SEQUESTRATION

Washington foot-dragging on budget sequestration has consequences for U.S. military

 

raul.mas@outlook.com

I am an economist by training and a financial advisor by profession. However, my passion lies in helping military vets and their families, and I volunteer with a number of organizations that place me in close contact with our military service members.

I was visiting a military installation on Jan. 30 when the news broke of the dismal and unexpected decline in fourth quarter GDP, down one-tenth of 1 percent. The decline was attributed primarily to a cutback in military spending. Defense expenditures fell by 22 percent, the sharpest decline since the end of the Vietnam War.

I asked my military hosts to explain the reason for this sharp downturn. While our reduced military activity abroad is part of the reason, they explained that a great many of the cuts were coming because of budgetary uncertainty. The Pentagon has for some time been living under the specter of massive sequestration cuts should Congress fail to act and produce a budget compromise. Even if a compromise were reached, defense officials know full well that their pocketbook is destined to shrink.

Not knowing exactly when and how large the cuts will be, the budget lords at the Pentagon have instructed military commanders everywhere to cut to the bone. TDY (Temporary Duty) travel to attend conferences and educational seminars has been slashed. Military training and exercises have been reduced dramatically so as to eliminate expenditures on fuel, ammunition and other items associated with wartime readiness. Recruiting expenditures have been curtailed to ridiculously low levels and military recruiters are now operating with a fraction of the money previously allocated to them. Liberty ports of call have been cancelled for almost all Navy ships and submarines deployed overseas or doing offshore training. These cuts reverberate throughout our economy.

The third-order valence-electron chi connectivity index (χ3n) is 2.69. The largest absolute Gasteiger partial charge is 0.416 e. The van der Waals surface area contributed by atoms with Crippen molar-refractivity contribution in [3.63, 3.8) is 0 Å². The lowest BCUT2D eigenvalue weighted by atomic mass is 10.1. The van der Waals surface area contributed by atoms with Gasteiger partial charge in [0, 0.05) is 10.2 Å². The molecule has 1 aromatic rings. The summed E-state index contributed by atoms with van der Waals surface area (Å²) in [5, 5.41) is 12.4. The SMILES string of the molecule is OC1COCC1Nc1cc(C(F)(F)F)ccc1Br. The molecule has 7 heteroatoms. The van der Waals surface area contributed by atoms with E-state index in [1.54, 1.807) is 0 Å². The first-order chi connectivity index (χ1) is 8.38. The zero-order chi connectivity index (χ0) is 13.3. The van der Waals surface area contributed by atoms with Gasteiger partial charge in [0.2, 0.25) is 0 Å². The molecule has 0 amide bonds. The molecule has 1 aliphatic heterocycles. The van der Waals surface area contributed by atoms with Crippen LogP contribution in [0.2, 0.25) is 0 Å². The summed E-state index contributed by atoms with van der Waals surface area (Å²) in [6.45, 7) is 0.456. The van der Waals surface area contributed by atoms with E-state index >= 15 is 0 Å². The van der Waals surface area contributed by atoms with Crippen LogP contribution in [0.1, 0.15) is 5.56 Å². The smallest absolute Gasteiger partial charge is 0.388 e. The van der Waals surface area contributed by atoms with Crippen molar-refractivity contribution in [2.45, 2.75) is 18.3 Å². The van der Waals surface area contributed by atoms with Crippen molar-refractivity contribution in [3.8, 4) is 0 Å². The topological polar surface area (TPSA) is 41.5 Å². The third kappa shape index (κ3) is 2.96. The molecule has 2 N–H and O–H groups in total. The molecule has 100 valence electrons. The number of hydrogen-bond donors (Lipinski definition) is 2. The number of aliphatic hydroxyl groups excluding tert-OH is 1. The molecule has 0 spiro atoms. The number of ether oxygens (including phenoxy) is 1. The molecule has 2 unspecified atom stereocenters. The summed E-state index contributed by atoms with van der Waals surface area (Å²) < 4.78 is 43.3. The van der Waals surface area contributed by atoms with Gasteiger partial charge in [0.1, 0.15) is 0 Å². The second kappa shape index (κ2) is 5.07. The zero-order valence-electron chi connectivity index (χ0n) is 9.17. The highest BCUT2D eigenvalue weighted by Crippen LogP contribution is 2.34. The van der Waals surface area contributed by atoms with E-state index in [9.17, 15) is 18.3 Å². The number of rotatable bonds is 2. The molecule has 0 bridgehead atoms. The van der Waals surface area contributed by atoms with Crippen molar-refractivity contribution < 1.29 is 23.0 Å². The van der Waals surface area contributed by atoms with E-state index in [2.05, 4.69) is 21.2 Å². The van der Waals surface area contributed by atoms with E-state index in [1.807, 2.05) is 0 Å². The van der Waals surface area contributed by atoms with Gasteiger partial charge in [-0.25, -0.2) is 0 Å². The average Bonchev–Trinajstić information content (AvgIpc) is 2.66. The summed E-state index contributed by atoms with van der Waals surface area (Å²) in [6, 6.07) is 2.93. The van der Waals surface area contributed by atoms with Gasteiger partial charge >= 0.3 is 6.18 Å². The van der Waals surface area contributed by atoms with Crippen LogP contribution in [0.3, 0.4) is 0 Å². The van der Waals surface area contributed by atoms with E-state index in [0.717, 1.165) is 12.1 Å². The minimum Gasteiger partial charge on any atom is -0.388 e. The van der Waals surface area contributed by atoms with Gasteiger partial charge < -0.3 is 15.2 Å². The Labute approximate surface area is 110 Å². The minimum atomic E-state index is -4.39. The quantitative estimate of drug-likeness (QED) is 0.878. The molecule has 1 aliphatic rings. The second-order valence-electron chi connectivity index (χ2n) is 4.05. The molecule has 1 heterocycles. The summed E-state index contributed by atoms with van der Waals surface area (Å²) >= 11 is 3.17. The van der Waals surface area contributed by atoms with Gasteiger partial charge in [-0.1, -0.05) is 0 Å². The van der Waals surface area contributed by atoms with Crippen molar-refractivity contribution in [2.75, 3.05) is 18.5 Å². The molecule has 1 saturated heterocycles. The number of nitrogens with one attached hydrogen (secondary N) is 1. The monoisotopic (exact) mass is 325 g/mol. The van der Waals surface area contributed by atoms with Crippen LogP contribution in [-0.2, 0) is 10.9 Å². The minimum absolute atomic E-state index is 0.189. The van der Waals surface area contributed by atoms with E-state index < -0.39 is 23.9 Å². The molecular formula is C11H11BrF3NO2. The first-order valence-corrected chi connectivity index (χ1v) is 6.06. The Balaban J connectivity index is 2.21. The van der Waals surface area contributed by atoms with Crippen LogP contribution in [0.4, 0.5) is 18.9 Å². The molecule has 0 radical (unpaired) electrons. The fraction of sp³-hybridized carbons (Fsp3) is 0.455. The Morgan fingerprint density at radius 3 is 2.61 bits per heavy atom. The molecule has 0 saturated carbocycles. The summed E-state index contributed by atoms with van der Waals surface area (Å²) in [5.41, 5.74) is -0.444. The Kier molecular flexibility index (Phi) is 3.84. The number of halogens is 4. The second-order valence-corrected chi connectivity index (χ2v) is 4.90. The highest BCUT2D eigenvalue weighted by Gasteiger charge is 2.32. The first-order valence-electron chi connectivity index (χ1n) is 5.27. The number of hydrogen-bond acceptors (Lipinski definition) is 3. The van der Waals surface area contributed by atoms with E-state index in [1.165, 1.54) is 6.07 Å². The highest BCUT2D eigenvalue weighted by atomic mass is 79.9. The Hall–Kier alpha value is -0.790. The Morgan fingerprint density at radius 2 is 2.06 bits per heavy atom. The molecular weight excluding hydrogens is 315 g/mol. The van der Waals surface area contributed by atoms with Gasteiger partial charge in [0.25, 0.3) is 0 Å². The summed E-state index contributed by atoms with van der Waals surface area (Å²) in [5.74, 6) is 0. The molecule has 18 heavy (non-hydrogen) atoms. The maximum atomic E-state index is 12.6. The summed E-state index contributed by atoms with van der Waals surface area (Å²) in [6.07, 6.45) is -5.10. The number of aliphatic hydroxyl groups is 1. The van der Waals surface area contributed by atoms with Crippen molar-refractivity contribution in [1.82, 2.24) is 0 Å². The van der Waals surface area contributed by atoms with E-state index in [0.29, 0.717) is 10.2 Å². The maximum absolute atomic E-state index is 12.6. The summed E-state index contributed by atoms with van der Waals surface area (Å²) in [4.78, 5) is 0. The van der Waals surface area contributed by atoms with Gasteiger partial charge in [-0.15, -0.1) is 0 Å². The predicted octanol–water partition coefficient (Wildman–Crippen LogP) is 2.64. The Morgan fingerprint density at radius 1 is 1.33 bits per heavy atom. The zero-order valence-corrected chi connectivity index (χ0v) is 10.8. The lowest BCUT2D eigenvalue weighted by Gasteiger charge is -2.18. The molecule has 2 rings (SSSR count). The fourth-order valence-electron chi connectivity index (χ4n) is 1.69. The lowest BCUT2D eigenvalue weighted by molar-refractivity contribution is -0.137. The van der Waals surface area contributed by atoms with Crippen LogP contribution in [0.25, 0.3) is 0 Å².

In the absence of an approved budget, the Department of Defense is operating under a congressionally mandated continuing resolution that caps expenditures at 2012 budget levels. Meantime, military commanders are being forced to deal with inflationary increases, contractual commitments, and other rising expenses that have not yet been funded.

The bottom line is that all this uncertainly has led our military leaders to err on the side of conservatism and cut expenses wherever they can. They are now five months into their fiscal year and they don’t want to be caught short if and when Congress approves a dramatically reduced budget for them or if sequestration cuts kick in come March 1.

Driving back from my meeting on base, it occurred to me that the uncertainty our military now faces is no different than the uncertainty faced by the private sector over the past few years.

Gridlock over tax rates, a massive federal deficit and overbearing (and often unpredictable) cost increases tied to healthcare and other government regulations are causing U.S. businesses to proceed with great caution. Companies are reluctant to hire and expand their operations. Instead, cost cutting and improved efficiencies are driving much of the increase in corporate profitability.

Business expansion and risk-taking are muted because business leaders are skeptical of Washington’s resolve to fix real and growing problems, especially the ever-growing entitlement colossus. The government simply resorts to printing more and more money — and the proverbial can keeps getting kicked down the road.

The decline in fourth quarter GDP was a surefire sign that all this political bickering and foot-dragging has serious consequences. An economy that should be recovering at a 4 to 5 percent rate is instead growing at a lackluster 1.5 to 2 percent. Unemployment remains stubbornly high and many have dropped out of the workforce altogether.

A Defense Department that should be focused on meeting future threats and contingencies is instead worried about how to keep the lights turned on, how to fuel their vehicles, and how to train, equip and motivate a highly skilled workforce — one that is the backbone of our security and the guarantor of stability throughout the world.

Elections have consequences; but so, too, does the infighting, squabbling, and enormous philosophical divide that characterize our political parties. Until our leaders realize that “deal” is not an ugly four-letter word, our economy will continue to suffer. So, too, will our national defense.

Raul Mas Canosa is a financial adviser in Coral Gables.

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